Board construction elements

This is a really difficult topic. I tried to start working on it many times... It is impossible to categorize boards an infinite number of groups... So we will describe some boards construction elements and how will they affect board characteristics.

We do not feel an expert here, despite we cooperate with Pathron (PTN LAB) company in projecting of new hardboot freecarving and also softbbot carving boards. We will not go deeply inside the board for example how particular wood for core or fiber alignment will affect on board. Really good looking board with advanced geometry with progressive radius, rocker-camber-rocker construction, if made of bad materials, will not ride good, but average looking, classic camber not drawing attention, the board can be a great carver, for example, Donek Protheus, which we loved form firs turn and bought...

Let's start with race boards, describe their characteristics and how it affects on the ride, then main board construction elements, their parameters and how will it affect on board behavior. Such elements can appear in may combination in different boards, so until you will not try it on piste you can not tell if it is a good or bad board. But when you will know how every element will affect on the bard, you can quite precious predict the behavior of board on snow.

Race Boards.

This is the simplest part because they are quite similar. They are used for precise things. To ride through the gate course as fast as possible. The main parameters are defined by FIS International Competition Rules. We have two alpine disciplines: Parallel Giant Slalom (PGS) which is Olympic discipline and Parallel Slalom (PSL) which is not Olympic, was only once in Sochi. If FIS Regulations there is also triple slalom, but it is a rare thing.
Discipline rules changes sometimes. So the boards need also to be changed. Old GS boards like legend "yellow speedster" has radius 16m for 183cm length. Now it is approx 20m for GS boards because the distance between gates in GS due FIS ICR is 20-27m and 10-14m for SL.
FIS do not impose so many regulations for the alpine snowboard. The only limitation is the minimal width of boards. It is 14cm for boards with an effective edge length of less than 135cm and 16cm for longer boards. But truth is that most of World Cup boards have a width close to 20cm. It is really different than for FIS ski, where limitations are really big, affecting almost every point of equipment. It is why Race skis are not pleasant for tourist skiing, because of radius and width what affects the safety of your ride... And the technique is going back to the situation before "carving revolution" where a radius of ski was almost infinite and in world cup we can see riders forcing skis, with sliding in the first part of the turn and then use all power to keep it on edge. It is not a pure beautiful, light carving style... Do you remember "old" Carlo Janka in GS and Mr. GS - Ted Ligety? IT waw really clear carving. It was a pleasure to watch... For race snowboards situation is completely different. We love to ride race boards and it is not dangerous.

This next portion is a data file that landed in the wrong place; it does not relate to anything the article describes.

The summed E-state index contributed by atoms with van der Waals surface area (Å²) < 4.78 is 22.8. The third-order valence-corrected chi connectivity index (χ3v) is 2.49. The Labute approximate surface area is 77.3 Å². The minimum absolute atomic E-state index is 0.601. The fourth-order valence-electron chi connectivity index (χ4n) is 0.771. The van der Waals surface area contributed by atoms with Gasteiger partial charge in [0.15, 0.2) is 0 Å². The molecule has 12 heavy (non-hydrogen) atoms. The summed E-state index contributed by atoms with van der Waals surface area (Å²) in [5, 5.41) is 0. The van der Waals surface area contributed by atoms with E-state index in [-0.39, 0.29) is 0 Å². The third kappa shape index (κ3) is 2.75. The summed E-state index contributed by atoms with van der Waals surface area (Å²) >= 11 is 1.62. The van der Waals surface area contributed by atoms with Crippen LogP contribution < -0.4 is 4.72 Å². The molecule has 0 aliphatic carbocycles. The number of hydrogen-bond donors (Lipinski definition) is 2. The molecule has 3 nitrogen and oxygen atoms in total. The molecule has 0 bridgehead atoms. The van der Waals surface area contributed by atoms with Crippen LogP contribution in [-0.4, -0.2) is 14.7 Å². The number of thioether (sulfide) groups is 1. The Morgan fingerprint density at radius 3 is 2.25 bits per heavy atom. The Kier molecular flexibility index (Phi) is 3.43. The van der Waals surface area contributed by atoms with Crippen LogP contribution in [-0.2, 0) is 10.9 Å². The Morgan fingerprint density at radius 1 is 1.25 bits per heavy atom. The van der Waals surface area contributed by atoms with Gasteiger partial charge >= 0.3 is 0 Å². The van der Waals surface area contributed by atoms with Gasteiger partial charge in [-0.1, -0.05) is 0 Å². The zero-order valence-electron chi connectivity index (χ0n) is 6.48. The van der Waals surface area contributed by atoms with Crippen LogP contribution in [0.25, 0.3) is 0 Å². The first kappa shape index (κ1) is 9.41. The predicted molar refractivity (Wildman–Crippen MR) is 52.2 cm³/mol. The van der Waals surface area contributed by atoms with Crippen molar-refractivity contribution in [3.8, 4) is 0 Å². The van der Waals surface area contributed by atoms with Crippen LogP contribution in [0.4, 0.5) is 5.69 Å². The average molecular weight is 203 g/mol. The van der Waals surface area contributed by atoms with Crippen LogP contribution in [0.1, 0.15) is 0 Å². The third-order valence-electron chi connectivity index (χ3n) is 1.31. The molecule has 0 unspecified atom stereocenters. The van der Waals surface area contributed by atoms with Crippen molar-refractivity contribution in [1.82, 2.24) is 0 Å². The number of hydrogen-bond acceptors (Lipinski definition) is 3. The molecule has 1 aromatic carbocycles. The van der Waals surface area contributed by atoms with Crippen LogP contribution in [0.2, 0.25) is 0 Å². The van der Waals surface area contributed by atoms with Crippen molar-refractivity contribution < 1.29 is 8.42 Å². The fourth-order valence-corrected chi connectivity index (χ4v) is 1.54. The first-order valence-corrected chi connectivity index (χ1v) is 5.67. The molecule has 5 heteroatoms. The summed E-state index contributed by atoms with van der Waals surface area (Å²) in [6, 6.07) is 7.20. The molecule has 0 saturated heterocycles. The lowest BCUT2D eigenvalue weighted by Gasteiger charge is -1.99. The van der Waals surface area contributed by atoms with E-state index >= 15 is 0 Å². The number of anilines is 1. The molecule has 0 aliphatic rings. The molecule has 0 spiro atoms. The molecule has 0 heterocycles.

Giant Slalom boards are log turns with hi-speed, it is why they are long, with a big radius.
Slalom are quick dynamic turns with a small radius, with less speed so boards are shorter and have a small radius.

They almost all has a hybrid rocker-camber-rocker profile, progressive radius and titanal construction.

Boards width.

For Race Boards, it is known. Looks that 20cm is optimal width between edge change dynamic between turns and ride comfort - bindings angle. We can assume that narrow board could let us change edge during turns faster than wid boards, and narrow boards will be much more dynamic. But dynamic depend much more on board construction, what is inside a board: core and bonus things like carbon, titanal etc
The second thing is your boot shell length and bindings angles. For narrow boards, especially with long boot shell you need to set a greater angle than for wide boards.

Longitudinal stiffness

It is one of the most important parameters of the board. Different boards can have different stiffness. But also the distribution of the stiffness along board length can be different.
For example old boards, like Burton, had almost the same stiffness for all board lengths. But for example, a little newer "Yellow Speedster" center of the board (between bindings) was much harder than tail and nose.
Boards that are all lengths stiff will be much more stable for hi-speed and very hard snow than a board with softer nose and tail. But such boards will be much more dynamic than all length-stiff boards, and also better for soft and erratic/uneven snow.

Transverse stiffness.

It is a really important thing for on-edge carving ride. Boards for beginners, should have minimal transverse stiffness, because slide turn is transverse torsion of the board, make the board as a propeller. But for on-edge carving turns, the board should be angled the same for all board length (angle between board plane and ground plane). It important if the edge will "catch" the snow the same way (angle) for all edge length.
If we bend/tilt board a little angle and nose will be angled more than tail, the nose will "catch" the snow, but tail could not, and then the tail will slide outside tur, and it for suer will not be a carving on-edge turn...

For "extreme carving" when the board is angled almost 90degrees, transverse stiffness is not so important, because few degrees of difference for such a big angle will not matter a lot...

The very interesting thing is the kind of rubber element between core and edge. Its main purpose is to damp vibration, to have "soft" board which will go smoothly trough rough terrain. But it has also one big disadvantage. Transverse stiffness os board with such element is much lower, which will affect a lot on hard snow. It is used mostly for "extreme carver" boards.

Effective edge.